The producer may be a "business associate" of a covered entity - A producer may have to comply with HIPAA if he is a "business associate" of a covered entity. There are two ways in which a producer may be deemed a business associate of a covered entity: (1) the producer may be a business associate through the carrier (when the carrier is deemed a covered entity) and (2) the producer may be a business associate through his client (when his client is deemed a covered entity). Many producers may have already received a HIPAA "Business Associate" agreement from one or more of the companies they represent. If a producer signs this agreement, then he is a business associate under HIPAA. But what does this mean, and why are carriers issuing these agreements?

Under HIPAA, "covered entities" (defined as health care providers, health plans, and health care clearinghouses) are required to issue a "business associate agreement" to those agents, vendors, contractors and consultants with whom they disclose an individual's protected health information. Under HIPAA, a "business associate" is defined as persons or organizations who are not members of the covered entities workforce, but who perform functions or activities on behalf of covered entities that involve the creation or receipt of protected health information.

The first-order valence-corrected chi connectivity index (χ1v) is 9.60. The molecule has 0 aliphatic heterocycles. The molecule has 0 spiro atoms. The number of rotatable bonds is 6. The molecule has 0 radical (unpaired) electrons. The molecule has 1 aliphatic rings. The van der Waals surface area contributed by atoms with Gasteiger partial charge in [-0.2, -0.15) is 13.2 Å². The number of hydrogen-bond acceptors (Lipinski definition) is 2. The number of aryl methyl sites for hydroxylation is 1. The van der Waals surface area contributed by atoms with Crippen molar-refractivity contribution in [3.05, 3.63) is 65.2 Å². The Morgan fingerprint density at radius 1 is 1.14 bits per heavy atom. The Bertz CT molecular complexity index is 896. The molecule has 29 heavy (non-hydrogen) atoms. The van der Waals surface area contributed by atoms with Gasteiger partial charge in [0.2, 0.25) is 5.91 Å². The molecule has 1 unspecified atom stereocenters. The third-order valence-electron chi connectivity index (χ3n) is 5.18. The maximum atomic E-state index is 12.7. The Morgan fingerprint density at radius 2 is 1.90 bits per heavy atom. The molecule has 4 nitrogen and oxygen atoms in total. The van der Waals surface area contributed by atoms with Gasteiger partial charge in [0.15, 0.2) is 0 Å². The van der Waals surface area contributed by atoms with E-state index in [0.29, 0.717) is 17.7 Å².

Significantly, as previously mentioned, a producer may also be a business associate when he performs certain functions for his client and his client is a covered entity. A client can be a covered entity when the client is an employer who sponsors a group health plan. In this situation (when the client is a covered entity), the producer can become a business associate of that employer-client when he "performs functions or activities on behalf of the covered entity or client that involve the creation or receipt of protected health information." Here, the employer-client would have a duty to issue a business associate agreement to the producer.

The HIPAA regulations require that the "business associate" agreements issued by covered entities (or insurers) contain certain provisions. For example, the agreement must require the business associate (or producer) to establish appropriate safeguards to ensure the security of "protected health information." Furthermore, the business associate must issue a contract to any agent or vendors with whom the business associate shares protected health information, requiring these vendors to adhere to the same restrictions and conditions that apply to the business associate with respect to protected health information (one may notice that these are strikingly similar to GLBA privacy requirements).